This lesson plan introduces students to the pivotal role that Congressional committees play in the legislative process, focusing on how their own Congressional representatives influence legislation through their committee appointments. Students begin by reviewing the stages of the legislative process, then learn how committees and subcommittees help determine the outcome of this process by deciding which bills the full Congress will consider and by shaping the legislation upon which votes are finally cast. With this background, students research the committee and subcommittee assignments of their Congressional representatives, then divide into small groups to prepare class reports on the jurisdictions of these different committees and their representatives' special responsibilities on each one. Finally, students consider why representation on these specific committees might be important to the people of their state or community, and examine how the committee system reflects some of the basic principles of American federalism.
Begin this lesson by guiding students through the basic process by which a bill becomes law in the United States Congress, using the chalkboard to create a flow-chart diagram of this process. A detailed explanation of the legislative process is available through EDSITEment at the CongressLink website. At the website homepage, click "Table of Contents" in the lefthand menu, then look under the heading, "Know Your Congress" for the link to How Our Laws Are Made, which describes lawmaking from the House of Representatives' point of view. For a corresponding description from the Senate's perspective, look under the "Know Your Congress" heading for the link to "Information about Congress," then select "... The Legislative Process," and click "... Enactment of a Law." CongressLink also provides access to a more succinct account of the legislative process: on the "Table of Contents" page, scroll down and click "Related Web Sites," then scroll down again and click THOMAS, a congressional information website maintained by the Library of Congress. At the THOMAS homepage, look for the heading "Library of Congress Web Links" in the lefthand menu and click "Legislative," then click "About the U.S. Congress" and select "About the U.S. Congress" from the list that follows for a chapter from the U.S. Government Manual that includes this outline of the process:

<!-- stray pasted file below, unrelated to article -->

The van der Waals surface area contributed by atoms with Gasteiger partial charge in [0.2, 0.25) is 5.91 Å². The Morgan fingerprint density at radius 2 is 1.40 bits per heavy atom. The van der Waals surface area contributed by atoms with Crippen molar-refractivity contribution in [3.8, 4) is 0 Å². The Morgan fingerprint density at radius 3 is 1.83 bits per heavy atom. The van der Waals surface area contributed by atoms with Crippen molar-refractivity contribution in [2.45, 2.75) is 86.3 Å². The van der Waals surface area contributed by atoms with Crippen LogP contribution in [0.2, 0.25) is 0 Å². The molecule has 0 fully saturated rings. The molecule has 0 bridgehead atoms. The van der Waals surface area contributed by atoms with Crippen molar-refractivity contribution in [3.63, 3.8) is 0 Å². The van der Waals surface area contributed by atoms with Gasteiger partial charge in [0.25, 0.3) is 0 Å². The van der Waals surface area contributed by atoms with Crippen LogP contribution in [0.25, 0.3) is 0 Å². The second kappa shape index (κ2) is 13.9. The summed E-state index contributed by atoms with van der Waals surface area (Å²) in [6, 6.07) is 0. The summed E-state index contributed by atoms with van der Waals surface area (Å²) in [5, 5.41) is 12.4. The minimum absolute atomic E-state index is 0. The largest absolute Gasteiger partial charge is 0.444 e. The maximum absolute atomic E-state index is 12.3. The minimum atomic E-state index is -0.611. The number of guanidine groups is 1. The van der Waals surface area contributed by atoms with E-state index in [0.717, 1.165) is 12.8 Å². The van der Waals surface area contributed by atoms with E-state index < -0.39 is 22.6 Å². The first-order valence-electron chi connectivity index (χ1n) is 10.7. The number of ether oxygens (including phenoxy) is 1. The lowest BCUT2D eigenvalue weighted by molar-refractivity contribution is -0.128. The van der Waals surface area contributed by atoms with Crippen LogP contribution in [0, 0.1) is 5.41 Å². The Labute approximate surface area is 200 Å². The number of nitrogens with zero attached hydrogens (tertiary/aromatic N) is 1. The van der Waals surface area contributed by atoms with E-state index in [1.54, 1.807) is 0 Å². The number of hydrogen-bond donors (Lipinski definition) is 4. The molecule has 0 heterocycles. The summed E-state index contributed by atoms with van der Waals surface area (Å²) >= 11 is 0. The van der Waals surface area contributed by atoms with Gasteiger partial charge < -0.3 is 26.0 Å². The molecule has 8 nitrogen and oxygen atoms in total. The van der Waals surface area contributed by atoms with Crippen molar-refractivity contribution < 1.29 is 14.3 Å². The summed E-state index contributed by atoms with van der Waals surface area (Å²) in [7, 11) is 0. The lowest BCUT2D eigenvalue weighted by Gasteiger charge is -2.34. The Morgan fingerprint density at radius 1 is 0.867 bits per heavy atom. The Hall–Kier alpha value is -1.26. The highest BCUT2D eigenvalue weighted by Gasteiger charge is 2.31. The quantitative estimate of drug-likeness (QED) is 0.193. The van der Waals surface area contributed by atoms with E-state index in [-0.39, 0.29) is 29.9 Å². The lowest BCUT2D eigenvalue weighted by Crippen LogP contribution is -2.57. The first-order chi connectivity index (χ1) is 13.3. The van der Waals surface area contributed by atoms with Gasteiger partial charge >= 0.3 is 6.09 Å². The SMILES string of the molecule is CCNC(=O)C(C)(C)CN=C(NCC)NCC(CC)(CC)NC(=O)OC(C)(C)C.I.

Point out to students the important role that Congressional committees play in this process. Public attention usually focuses on the debate over legislation that occurs on the floor of the House and Senate, but in order for a bill to reach the floor on either side, it must first be approved by a committee, which can also amend the bill to reflect its views on the underlying issue. Congressional committees, in other words, largely control the legislative process by deciding which bills come to a vote and by framing the language of each bill before it is debated.
Provide students with background on the organization and operation of Congressional committees, using resources available through EDSITEment at the CongressLink website. At the CongressLink homepage, click "Table of Contents" in the lefthand menu, then, under the heading "Know Your Congress," select "Information about Congress." Click "... The Legislative Process," then select "The Legislative Process" again for a link to "... The Committee System in the U.S. Congress," which provides an overview from which these key points have been drawn:
Have students research the committees and subcommittees upon which their Congressional representatives serve, using library resources or the resources available through EDSITEment at the CongressLink website.